M and I always joke and I try and be cheerful about it and say ‘Peaceful innit?’ as these bikers roar by, shattering our rural peace.
I am not denigrating all bikers, (M is actually a keen lover of the machines and an ex-biker). I have to say too that some of the older bikers in the locality drive similarly older and quieter bikes and they drive very sedately and safely.
Better do some blessings methinks.
Pleasant Surprises. Quite by chance last night I found a comment on an old blog from Lloyd Jones, the author of Mr Cassini. I had missed it before and unfortunately I was unable to reply to it.
Trains. M and I are off on a train ride today. I will blog about it tomorrow.
Autumn and late summer sun.
Autumn asks that we prepare for the future, that we be wise in the ways of gathering and keeping. But it also asks that we learn to let go - to acknowledge the beauty of sparseness.
B W Overstreet (1947).
In my previous blog I wrote about the melancholic effect of the changing Seasons. I hope I didn’t give the impression that I dislike Autumn; in fact it is my second favourite season. Spring is the first, you probably guessed that. I love the smell of Autumn, it almost has its own taste as well doesn’t it? The glory of Her colours of course and the promise She brings of Winter and all Her delights to come. Days like yesterday lift the spirits, warm and sunny with still-warm and clear, starry nights. I am beginning to write in cliches but it’s hard sometimes to avoid that. It is just the change in the seasons that always affects me, it’s a loss thing.
However I always cherish new plans and look forward to those indoor schemes and projects that can be started in September. Blank notebooks, new pens, inner stories bursting to come out, words unwritten, themes for stories and novels simmering inside waiting to be preserved for posterity. Dreams to be released. It’s a bit like a New Term for we oldies. I also put the garden to bed at the end of autumn and relish the fact that there is no more weeding to be done for a long while.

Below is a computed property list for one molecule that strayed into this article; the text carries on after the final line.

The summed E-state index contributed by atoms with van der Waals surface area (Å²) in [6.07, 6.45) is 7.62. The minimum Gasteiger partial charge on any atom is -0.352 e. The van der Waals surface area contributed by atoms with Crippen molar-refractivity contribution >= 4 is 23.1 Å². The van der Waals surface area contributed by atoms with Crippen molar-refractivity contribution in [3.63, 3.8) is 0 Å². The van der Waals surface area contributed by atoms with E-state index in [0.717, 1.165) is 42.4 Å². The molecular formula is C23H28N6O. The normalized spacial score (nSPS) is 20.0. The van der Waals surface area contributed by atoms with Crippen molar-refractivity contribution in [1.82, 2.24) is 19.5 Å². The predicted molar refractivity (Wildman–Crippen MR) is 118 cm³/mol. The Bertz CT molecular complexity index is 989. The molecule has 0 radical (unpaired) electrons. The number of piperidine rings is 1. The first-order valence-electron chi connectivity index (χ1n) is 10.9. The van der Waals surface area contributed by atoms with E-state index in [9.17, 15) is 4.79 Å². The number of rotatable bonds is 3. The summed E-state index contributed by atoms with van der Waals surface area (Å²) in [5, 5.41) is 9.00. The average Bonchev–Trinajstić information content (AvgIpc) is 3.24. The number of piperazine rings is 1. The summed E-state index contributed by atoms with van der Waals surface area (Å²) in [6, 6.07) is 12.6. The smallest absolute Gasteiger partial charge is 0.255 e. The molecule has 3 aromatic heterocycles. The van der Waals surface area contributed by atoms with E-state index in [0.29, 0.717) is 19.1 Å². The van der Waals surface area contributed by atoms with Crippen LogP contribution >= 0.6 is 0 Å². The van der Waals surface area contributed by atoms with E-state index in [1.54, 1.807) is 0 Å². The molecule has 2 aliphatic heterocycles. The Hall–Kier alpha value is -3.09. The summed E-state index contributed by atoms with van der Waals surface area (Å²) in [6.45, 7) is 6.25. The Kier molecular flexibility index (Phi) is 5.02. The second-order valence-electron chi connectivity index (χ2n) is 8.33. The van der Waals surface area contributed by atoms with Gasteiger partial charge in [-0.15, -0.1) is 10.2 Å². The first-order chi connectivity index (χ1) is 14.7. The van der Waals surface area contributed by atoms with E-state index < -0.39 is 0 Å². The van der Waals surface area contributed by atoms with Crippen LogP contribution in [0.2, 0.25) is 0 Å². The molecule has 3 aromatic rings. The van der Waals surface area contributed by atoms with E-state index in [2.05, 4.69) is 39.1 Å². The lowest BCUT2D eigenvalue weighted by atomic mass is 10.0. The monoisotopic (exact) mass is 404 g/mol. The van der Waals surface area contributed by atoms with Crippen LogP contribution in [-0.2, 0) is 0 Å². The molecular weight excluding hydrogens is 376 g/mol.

Finally Gratitude. What for? For being born when I was and being the age that I am. The more I see and hear of these modern times the more I despair. Incompetency all around, mismanagement on all fronts, poor education standards, Big Brother and not to mention the constant research findings being released with their Stating of the Obvious.
Is it really just me?
I'd better stop moaning, How about a poem?
One day you finally knew
what you had to do, and began,
though the voices around you
their bad advice--
though the whole house
began to tremble
and you felt the old tug
at your ankles.
"Mend my life!"
each voice cried.
But you didn't stop.
You knew what you had to do,
though the wind pried
with its stiff fingers
at the very foundations,
though their melancholy
It was already late
enough, and a wild night,
and the road full of fallen
branches and stones.
But little by little,
as you left their voices behind,
the stars began to burn
through the sheets of clouds,
and there was a new voice
which you slowly
recognized as your own,
that kept you company
as you strode deeper and deeper
into the world,
determined to do
the only thing you could do--
determined to save
the only life you could save.
Bye for now, I have a train to catch….
Fare thee well,